A funny thing happened on the way to the forum.
Actually, a funny thing happened as I was looking at governmentwide obligations for FY14, although it might not be so funny for some of the folks who spent time and money to win one of the GWAC's from GSA.
What am I talking about? Do you really have to ask? I've been having this conversation for a while now (thankfully not with myself) trying to drive the point home about "know how your customer is buying now and may buy tomorrow."
You're going to make me do it aren't you? Fine, here you go.
Just like the GSA Schedule, Governmentwide Acquisition Contracts (GWACs) streamline the acquisition process for agencies that choose to leverage them based on a number of criteria. GWAC's however, are uniquely and specifically Information Technology contract vehicles and currently, only three agencies have the authority to create them. The General Services Administration, NASA and the National Institutes of Health (NITAAC). GSA launched a handy-dandy online dashboard that contains information about their contract vehicles (STARS, STARS II, ALLIANT. ALLINAT SB and the VETS GWAC), but not the others. If you pay it a visit like I did, you'll see that YTD obligations for FY14 total $1.4B. Here's a snapshot for you...
There are six NAICS Codes referenced in the obligations for these contracts. They are: 518210; 541511; 541512; 541513; 541519, and; 611420. I decided to check out governmentwide spending where agencies did not reference an indefinite delivery vehicle number (IDV) as they do for buys made against GWAC's, the GSA Schedule, IDIQ's and BPAs.
Guess what I found out?
Buys under these six NAICS Codes made using definitive contracts and purchase orders, competitive and non-competitive, rang the bell at $1.6B YTD. You're going to ask me about competition now. I anticipated that! My friendly neighborhood public source of historical federal agency transaction data (FPDS-NG) tells me that $1B of the standalone contract buys were FULL AND OPEN ($720M); FULL AND OPEN AFTER EXCLUSION OF SOURCES ($223M) and COMPETED UNDER SAP ($50M). The agencies making the standalone buys? Same one's making the buys against the GWAC's and all other contract vehicles. In fact, there are fifty-five federal agencies, boards and commissions contributing to this cause. In case you wanted to know, $432M was set-aside for small business concerns and a total of $584M was awarded to small business concerns, regardless of set-aside.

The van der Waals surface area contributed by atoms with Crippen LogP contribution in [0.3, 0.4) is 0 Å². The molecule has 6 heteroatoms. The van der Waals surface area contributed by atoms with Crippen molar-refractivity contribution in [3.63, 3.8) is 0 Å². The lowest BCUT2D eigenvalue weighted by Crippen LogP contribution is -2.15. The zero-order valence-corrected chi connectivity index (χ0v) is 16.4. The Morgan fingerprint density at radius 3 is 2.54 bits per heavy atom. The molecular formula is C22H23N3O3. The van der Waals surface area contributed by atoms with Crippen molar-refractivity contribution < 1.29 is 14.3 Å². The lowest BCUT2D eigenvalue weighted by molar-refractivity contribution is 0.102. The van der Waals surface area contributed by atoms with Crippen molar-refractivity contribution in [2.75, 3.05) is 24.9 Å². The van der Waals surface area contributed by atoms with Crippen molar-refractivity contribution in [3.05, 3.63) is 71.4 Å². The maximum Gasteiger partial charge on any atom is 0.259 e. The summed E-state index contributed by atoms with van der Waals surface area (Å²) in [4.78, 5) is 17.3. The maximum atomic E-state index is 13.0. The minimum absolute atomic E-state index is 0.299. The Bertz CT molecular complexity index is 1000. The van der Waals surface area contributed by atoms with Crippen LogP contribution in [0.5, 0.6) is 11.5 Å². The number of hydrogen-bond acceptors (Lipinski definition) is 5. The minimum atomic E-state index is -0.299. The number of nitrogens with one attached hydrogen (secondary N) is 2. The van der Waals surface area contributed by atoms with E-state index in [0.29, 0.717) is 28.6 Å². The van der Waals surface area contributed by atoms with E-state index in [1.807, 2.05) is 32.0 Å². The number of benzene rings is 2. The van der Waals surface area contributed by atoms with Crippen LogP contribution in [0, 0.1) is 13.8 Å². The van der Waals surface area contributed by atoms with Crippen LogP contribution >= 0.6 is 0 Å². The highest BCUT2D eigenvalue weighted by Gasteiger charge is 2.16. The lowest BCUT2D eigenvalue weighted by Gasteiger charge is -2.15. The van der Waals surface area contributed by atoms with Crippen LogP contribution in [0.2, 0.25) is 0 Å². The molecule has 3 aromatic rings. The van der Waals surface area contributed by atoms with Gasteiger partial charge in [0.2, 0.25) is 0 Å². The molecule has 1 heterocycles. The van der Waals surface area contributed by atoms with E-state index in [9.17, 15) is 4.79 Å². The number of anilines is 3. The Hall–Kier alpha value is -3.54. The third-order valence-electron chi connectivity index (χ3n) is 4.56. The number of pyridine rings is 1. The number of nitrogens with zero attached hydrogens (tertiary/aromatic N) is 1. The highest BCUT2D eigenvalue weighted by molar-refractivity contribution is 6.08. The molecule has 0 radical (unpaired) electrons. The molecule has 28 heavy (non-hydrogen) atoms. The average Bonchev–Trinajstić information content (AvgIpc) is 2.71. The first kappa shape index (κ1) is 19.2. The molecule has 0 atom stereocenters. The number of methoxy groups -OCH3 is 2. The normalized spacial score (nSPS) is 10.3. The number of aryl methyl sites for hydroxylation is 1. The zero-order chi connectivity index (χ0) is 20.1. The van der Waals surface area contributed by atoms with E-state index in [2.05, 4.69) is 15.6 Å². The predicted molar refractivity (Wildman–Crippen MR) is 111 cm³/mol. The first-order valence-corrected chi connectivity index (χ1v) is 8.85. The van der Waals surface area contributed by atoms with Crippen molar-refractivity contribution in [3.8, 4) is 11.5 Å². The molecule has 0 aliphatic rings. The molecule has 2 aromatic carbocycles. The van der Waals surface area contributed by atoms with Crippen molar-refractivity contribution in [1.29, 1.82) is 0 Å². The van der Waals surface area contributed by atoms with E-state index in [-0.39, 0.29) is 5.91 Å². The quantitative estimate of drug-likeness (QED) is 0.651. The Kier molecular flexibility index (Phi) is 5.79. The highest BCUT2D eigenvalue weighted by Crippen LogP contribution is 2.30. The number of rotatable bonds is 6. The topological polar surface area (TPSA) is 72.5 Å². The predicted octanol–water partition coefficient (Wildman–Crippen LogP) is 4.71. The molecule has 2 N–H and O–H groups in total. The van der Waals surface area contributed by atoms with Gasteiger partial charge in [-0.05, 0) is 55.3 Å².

What's my point? Many companies have put all their eggs into one basket and are waiting to see what GSA will throw over the proverbial fence. The number of these open market buys going to companies on these contract vehicles is relatively low which means they aren't looking, by design or by mistake I'm not certain which. The other piece of this is where is the market research? $1B in buys for the kind of stuff for which you received a major contract award, yet the government opts not to go that route. Interesting.
It's so very easy to assess spending history at the department-level, all the way down to individual contracting offices. It's up to you. You can even track it from the funding organizations. This at least gives you insight into what they have done, and we all know our Uncle Sam is just a tad bit averse to change. Right?
In full disclosure, this is really no surprise to me since of the $135B obligated by agencies since the start of FY14, $14B more of that total has been obligated to definitive contracts and purchase orders. What are they buying? Stay tuned for my next blog.
In the meantime, I'll see your five GWACs and raise you!
Peace.The Chief Visionary
"The person who says it cannot be done should not interrupt the person doing it."